THE LEGACY OF NEW YORK CENTRAL & HUDSON RIVER RAILROAD V. UNITED STATES
In 1909, the U.S. Supreme Court held in New York Central & Hudson River Railroad v. United States, 212 U.S. 481 (1909), that Congress has the power to enact laws to hold a corporation criminally liable for the criminal acts of its employees. The Court was silent, however, on when an employee’s conduct would create respondeat superior liability for his employer.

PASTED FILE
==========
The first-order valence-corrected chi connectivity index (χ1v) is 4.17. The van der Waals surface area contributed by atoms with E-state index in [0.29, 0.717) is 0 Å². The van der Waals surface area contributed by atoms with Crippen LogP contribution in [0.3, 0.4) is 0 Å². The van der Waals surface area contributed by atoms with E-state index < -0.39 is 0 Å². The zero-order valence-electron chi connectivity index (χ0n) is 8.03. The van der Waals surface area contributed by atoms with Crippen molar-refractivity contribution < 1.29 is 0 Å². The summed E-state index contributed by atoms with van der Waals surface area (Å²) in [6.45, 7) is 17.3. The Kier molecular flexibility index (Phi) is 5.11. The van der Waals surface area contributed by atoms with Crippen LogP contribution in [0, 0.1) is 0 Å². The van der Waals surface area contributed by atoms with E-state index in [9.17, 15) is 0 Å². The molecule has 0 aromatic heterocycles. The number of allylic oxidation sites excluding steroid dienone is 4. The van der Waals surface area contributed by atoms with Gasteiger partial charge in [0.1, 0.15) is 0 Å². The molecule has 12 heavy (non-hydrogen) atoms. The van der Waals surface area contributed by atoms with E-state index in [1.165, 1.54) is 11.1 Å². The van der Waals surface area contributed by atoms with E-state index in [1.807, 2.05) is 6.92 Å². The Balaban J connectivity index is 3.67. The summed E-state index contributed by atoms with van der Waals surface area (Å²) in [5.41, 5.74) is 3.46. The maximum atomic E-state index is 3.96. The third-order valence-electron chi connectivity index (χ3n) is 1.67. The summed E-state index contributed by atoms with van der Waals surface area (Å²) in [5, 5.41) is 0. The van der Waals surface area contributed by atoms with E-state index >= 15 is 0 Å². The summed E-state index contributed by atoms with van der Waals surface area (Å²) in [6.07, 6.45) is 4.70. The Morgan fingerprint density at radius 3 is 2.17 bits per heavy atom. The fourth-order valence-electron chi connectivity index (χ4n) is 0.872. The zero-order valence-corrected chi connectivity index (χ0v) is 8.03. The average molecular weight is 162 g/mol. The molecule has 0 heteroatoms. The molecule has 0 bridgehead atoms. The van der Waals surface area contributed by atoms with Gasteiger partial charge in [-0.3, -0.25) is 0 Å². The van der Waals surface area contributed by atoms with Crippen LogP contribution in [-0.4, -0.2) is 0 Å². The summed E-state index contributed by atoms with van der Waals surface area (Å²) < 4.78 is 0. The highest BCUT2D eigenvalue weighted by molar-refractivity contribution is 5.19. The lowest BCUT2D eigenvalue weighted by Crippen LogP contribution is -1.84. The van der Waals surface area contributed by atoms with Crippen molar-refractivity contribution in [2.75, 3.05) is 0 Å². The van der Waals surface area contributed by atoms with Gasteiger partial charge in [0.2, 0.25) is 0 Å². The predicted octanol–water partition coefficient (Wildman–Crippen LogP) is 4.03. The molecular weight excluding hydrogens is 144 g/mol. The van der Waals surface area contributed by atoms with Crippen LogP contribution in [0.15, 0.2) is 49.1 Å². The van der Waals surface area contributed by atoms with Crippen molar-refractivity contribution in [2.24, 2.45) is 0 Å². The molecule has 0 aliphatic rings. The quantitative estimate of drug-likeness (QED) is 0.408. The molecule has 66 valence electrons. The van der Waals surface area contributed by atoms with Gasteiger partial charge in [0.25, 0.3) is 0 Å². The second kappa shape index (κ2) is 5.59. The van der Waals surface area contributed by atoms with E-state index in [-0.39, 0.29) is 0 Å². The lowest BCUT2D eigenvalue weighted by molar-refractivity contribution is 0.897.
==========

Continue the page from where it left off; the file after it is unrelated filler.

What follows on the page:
Based on New York Central’s narrow holding, the Second Circuit had reasoned that a corporation always can be held criminally liable for the criminal acts of its employees, citing, United States v. Twentieth Century Fox Film Corp., 882 F.2d 656, 660 (2d Cir. 1989); United States v. George F. Fish, Inc., 154 F.2d 798, 801 (2d Cir. 1946) (per curiam). This reasoning applies even if the particular statute at issue is silent on the matter of corporate liability, as most are, criminalizing violations by any “person,” which is broadly defined in the U.S. Code to “include corporations, companies, associations, firms, partnerships, societies, and joint stock companies, as well as individuals,” 1 U.S.C. § 1.